“I rarely sell my wines without seven years’ maturation,” she says, pouring the current release, the lonesome Genders McLaren Park Shiraz 2005.  “And you’ll find they still need a lot of air to begin showing their primary fruit.  Some of these take a week to wake up.  And I don’t want to do anything to bring them on faster.  I won’t micro-oxygenate and add caramel or leave residual sugar like the current fashion.”

So here we are, wondering about the fickle nature of fads, and how some solid folks are naturally, determinedly retro from the start.  Without artifice or sophistry, their style survives the waves of fashion, which all too rarely revive respectful references to such originals.

A word of advice.  Forget steampunk, retro, varieties that end in O, Scarce Earths, natural, orange, trophy winners, et cetera.  Make an appointment to visit the least fashionable winery in the district next time you’re in the Vales, get yourself into one of those big leather armchairs, have a taste, and be ready to surrender to a six-pack or two.

It’s high time Australia began to appreciate these wines as deeply as the sensible folks of France and the USA.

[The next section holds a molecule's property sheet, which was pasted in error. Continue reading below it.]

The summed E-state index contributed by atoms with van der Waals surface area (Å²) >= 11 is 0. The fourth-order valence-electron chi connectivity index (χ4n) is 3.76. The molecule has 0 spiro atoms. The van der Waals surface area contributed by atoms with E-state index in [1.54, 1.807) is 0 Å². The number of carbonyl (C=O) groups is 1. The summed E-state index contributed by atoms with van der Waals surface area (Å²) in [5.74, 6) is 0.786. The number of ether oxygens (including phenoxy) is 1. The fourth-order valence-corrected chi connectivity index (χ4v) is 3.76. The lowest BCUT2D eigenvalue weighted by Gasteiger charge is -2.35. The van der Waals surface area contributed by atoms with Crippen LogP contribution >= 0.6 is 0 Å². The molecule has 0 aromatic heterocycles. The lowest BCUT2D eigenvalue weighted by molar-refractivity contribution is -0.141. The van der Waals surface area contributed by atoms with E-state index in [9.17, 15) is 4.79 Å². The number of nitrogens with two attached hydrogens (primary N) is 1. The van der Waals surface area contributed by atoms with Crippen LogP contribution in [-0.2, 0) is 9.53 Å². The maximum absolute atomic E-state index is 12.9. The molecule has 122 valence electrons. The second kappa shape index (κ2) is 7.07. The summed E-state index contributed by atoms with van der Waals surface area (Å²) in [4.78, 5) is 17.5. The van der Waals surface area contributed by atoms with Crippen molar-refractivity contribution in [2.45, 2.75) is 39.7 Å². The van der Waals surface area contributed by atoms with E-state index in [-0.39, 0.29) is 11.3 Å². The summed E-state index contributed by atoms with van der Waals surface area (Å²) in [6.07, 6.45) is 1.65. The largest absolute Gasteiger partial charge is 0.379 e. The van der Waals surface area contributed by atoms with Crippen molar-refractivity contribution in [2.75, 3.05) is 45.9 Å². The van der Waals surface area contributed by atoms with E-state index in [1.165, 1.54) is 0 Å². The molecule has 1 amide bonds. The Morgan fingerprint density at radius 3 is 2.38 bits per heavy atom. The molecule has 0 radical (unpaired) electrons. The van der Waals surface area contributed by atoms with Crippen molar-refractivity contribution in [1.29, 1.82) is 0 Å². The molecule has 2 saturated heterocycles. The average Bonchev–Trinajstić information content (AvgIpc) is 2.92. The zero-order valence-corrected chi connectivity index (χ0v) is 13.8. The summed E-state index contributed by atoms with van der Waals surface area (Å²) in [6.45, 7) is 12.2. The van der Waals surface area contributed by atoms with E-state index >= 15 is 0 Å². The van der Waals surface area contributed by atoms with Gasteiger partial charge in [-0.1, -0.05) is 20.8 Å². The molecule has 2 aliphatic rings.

New back tyres, but the old DB she ain't what she used to be: because the viticulture attachments are a bit too big and heavy for Diana to handle, she has a different ancient tractor for each item, so she doesn't have to struggle to change them: "It's cheaper to buy another old tractor than do your back in," she says ... photo: Philip White


@beckhopkinswine said...

u could write a gastroenterology report & I would digest it with glee

Anonymous said...

Go Diana - you are an inspiration!

ross said...

had the pleasure of a couple of hours with Diana sitting in those same comfy seats.

Talking wine and experiencing her three wines evolve in the glass will remain of my favourite wine memories. Loved each wine in a different way but have ended up with a couple of cases of the 2008 chardonnay extra over the reds so I guess that is a favourite.

Who would have guessed - McLaren Vale Chardonnay!